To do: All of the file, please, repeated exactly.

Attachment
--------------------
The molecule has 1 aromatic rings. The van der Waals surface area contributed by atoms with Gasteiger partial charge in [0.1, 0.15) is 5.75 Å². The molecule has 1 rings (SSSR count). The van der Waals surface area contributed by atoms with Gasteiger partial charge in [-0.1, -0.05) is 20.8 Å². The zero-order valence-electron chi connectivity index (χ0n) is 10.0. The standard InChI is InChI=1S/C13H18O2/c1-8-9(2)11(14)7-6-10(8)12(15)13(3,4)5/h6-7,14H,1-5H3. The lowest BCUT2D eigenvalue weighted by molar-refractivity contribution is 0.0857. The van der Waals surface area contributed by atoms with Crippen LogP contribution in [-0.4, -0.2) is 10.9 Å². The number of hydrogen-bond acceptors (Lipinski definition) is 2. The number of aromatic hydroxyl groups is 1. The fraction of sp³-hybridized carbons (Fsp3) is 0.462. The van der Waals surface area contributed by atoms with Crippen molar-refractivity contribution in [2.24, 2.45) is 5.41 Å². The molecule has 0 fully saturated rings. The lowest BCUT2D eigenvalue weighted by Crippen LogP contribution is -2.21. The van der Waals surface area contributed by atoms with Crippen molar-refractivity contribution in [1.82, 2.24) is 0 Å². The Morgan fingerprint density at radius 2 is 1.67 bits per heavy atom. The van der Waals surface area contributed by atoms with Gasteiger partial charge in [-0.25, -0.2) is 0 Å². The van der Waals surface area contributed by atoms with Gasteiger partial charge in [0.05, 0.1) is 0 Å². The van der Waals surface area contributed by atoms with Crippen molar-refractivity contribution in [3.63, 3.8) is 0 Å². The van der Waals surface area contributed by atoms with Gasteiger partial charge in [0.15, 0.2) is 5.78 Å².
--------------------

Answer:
The molecule has 1 aromatic rings. The van der Waals surface area contributed by atoms with Gasteiger partial charge in [0.1, 0.15) is 5.75 Å². The molecule has 1 rings (SSSR count). The van der Waals surface area contributed by atoms with Gasteiger partial charge in [-0.1, -0.05) is 20.8 Å². The zero-order valence-electron chi connectivity index (χ0n) is 10.0. The standard InChI is InChI=1S/C13H18O2/c1-8-9(2)11(14)7-6-10(8)12(15)13(3,4)5/h6-7,14H,1-5H3. The lowest BCUT2D eigenvalue weighted by molar-refractivity contribution is 0.0857. The van der Waals surface area contributed by atoms with Crippen LogP contribution in [-0.4, -0.2) is 10.9 Å². The number of hydrogen-bond acceptors (Lipinski definition) is 2. The number of aromatic hydroxyl groups is 1. The fraction of sp³-hybridized carbons (Fsp3) is 0.462. The van der Waals surface area contributed by atoms with Crippen molar-refractivity contribution in [2.24, 2.45) is 5.41 Å². The molecule has 0 fully saturated rings. The lowest BCUT2D eigenvalue weighted by Crippen LogP contribution is -2.21. The van der Waals surface area contributed by atoms with Crippen molar-refractivity contribution in [1.82, 2.24) is 0 Å². The Morgan fingerprint density at radius 2 is 1.67 bits per heavy atom. The van der Waals surface area contributed by atoms with Gasteiger partial charge in [-0.25, -0.2) is 0 Å². The van der Waals surface area contributed by atoms with Gasteiger partial charge in [0.05, 0.1) is 0 Å². The van der Waals surface area contributed by atoms with Crippen molar-refractivity contribution in [3.63, 3.8) is 0 Å². The van der Waals surface area contributed by atoms with Gasteiger partial charge in [0.15, 0.2) is 5.78 Å².